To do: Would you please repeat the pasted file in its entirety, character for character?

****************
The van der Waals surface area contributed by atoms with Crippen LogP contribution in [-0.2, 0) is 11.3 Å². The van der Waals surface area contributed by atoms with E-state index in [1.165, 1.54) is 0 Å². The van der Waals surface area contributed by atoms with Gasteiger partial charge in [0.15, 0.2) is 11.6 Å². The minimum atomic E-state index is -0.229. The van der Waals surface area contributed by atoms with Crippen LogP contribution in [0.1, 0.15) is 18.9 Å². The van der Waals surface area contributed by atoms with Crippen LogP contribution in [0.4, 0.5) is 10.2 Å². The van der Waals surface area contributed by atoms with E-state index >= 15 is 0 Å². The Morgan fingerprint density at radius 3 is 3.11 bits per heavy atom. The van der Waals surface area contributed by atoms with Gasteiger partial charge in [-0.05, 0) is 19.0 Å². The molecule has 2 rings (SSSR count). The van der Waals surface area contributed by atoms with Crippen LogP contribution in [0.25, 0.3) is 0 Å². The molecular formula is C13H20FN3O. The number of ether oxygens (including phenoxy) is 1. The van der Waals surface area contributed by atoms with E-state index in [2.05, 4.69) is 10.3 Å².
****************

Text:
The van der Waals surface area contributed by atoms with Crippen LogP contribution in [-0.2, 0) is 11.3 Å². The van der Waals surface area contributed by atoms with E-state index in [1.165, 1.54) is 0 Å². The van der Waals surface area contributed by atoms with Gasteiger partial charge in [0.15, 0.2) is 11.6 Å². The minimum atomic E-state index is -0.229. The van der Waals surface area contributed by atoms with Crippen LogP contribution in [0.1, 0.15) is 18.9 Å². The van der Waals surface area contributed by atoms with Crippen LogP contribution in [0.4, 0.5) is 10.2 Å². The van der Waals surface area contributed by atoms with E-state index >= 15 is 0 Å². The Morgan fingerprint density at radius 3 is 3.11 bits per heavy atom. The van der Waals surface area contributed by atoms with Gasteiger partial charge in [-0.05, 0) is 19.0 Å². The molecule has 2 rings (SSSR count). The van der Waals surface area contributed by atoms with Crippen LogP contribution in [0.25, 0.3) is 0 Å². The molecular formula is C13H20FN3O. The number of ether oxygens (including phenoxy) is 1. The van der Waals surface area contributed by atoms with E-state index in [2.05, 4.69) is 10.3 Å².